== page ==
A hearing held online involving visually impaired litigants was not unfair – or if there was any such unfairness, it made no material difference, the Upper Tribunal Administrative Appeals Chamber has found.
It found this in an appeal from the First Tier Tribunal (FTT) in a case brought by parents AA and BA in their case against an unnamed local authority.
In AA and BA v A Local Authority (SEN)  UKUT 54 Upper Tribunal Judge Ward refused permission to appeal on the grounds argued about AA and BA being disadvantaged by the online proceedings.
The remaining grounds would be dealt with by a confidential ruling as they “have no importance beyond the parties”, he said.
AA is severely sight impaired and BA is sight impaired. They submitted that the FTT’s hearing of their appeal their son C’s education, health and care (EHC) plan had been unfair in view of their visual difficulties as it was held on the Kinly online platform.
Judge Ward said the relevant senior president’s practice direction was “not something which is encountered very often in the proceedings of the FTT (Health, Education and Social Care Chamber) in its special educational needs jurisdiction and perhaps requires a higher profile”.
The relevant part stated: “The tribunal must consider how to facilitate the giving of any evidence by a ...vulnerable adult... “ and that “It is accordingly beyond argument that the tribunal and the parties are required so far as is practicable to ensure that an appellant is able to participate fully in the proceedings…”.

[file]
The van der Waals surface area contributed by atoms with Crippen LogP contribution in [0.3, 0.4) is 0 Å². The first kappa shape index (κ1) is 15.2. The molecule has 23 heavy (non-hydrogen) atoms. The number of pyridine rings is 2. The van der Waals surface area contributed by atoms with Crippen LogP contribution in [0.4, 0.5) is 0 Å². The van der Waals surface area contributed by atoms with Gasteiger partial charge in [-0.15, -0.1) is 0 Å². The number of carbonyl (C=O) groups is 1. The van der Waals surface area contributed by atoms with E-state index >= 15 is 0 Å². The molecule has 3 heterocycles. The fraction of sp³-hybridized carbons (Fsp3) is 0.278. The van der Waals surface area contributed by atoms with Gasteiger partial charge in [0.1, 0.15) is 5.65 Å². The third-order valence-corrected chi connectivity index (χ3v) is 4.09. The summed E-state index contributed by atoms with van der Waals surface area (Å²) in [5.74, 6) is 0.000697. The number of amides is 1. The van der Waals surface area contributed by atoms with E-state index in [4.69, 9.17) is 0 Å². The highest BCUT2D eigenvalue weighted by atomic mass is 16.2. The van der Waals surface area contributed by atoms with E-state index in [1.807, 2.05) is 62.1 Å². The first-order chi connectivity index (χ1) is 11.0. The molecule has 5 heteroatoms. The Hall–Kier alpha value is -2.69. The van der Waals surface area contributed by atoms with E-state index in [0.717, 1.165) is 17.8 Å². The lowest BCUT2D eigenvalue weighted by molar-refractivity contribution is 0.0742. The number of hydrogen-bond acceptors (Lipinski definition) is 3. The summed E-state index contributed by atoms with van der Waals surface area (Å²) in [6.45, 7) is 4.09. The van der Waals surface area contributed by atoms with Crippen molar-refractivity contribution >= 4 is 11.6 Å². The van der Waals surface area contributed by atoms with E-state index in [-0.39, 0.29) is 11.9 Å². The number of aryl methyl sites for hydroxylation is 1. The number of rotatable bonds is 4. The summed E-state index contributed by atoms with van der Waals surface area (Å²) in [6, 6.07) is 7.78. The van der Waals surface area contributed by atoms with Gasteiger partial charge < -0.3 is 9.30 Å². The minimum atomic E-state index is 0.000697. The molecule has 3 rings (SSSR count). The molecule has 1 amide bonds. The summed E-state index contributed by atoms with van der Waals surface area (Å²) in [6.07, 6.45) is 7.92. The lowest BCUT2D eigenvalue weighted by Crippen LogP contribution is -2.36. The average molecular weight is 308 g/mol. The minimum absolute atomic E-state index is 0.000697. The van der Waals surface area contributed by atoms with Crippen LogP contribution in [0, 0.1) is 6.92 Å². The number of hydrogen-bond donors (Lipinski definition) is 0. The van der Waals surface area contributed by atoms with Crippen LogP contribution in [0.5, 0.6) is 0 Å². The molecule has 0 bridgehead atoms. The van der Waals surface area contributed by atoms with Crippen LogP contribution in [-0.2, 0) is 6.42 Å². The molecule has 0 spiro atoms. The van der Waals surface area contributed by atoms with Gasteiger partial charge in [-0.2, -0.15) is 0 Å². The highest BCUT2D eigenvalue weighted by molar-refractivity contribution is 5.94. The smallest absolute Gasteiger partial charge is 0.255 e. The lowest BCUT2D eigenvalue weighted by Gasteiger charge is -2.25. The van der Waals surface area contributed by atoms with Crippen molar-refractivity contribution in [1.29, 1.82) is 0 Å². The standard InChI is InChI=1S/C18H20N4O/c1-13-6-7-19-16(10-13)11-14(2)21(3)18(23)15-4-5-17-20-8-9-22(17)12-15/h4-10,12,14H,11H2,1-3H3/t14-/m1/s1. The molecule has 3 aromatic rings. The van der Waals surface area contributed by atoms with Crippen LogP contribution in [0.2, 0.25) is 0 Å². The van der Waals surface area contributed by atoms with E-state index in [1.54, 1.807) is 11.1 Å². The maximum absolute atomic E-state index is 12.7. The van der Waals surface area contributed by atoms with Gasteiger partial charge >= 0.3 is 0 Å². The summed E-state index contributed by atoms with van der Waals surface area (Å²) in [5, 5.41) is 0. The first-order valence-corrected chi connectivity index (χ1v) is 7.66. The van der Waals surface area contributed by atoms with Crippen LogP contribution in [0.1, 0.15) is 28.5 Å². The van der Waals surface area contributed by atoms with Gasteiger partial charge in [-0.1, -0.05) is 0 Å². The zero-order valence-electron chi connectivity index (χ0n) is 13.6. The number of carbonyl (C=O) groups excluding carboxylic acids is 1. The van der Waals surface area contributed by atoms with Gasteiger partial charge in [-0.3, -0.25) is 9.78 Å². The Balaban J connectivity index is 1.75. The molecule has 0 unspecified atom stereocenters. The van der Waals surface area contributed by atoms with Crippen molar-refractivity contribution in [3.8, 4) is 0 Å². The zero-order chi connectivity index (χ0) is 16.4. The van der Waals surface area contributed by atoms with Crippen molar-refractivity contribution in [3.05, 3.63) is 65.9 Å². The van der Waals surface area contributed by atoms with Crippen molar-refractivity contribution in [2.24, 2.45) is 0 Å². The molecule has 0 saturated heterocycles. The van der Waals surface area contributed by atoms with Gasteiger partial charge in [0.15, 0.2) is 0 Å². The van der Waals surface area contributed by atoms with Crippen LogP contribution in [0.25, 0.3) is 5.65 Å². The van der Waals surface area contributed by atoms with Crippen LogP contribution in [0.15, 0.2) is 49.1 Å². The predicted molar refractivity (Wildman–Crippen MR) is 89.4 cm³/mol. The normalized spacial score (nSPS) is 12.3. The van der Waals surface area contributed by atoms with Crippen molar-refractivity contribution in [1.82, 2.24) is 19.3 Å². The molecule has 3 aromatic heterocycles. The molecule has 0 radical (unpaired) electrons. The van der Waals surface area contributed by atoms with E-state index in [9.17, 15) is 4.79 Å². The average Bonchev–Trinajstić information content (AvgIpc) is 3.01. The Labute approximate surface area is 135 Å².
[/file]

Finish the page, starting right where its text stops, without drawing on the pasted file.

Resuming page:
AA and BA complained that during the hearing they could not pick up on nuances and ‘non-verbal’ communication.
Their solicitor asked for reasonable adjustments including extra time to access documents, participants to state who they were when speaking and to make it clear when AA and BA were expected to speak. This was not fully acted upon.
Judge Ward found: “Participation may very possibly have become somewhat more onerous for the applicants as a result of the failure adequately to implement the solicitors’ requests.”
He said that merely because participation in the proceedings “has become somewhat more onerous does not however, of itself, mean that the hearing was unfair so as to make it unlawful”.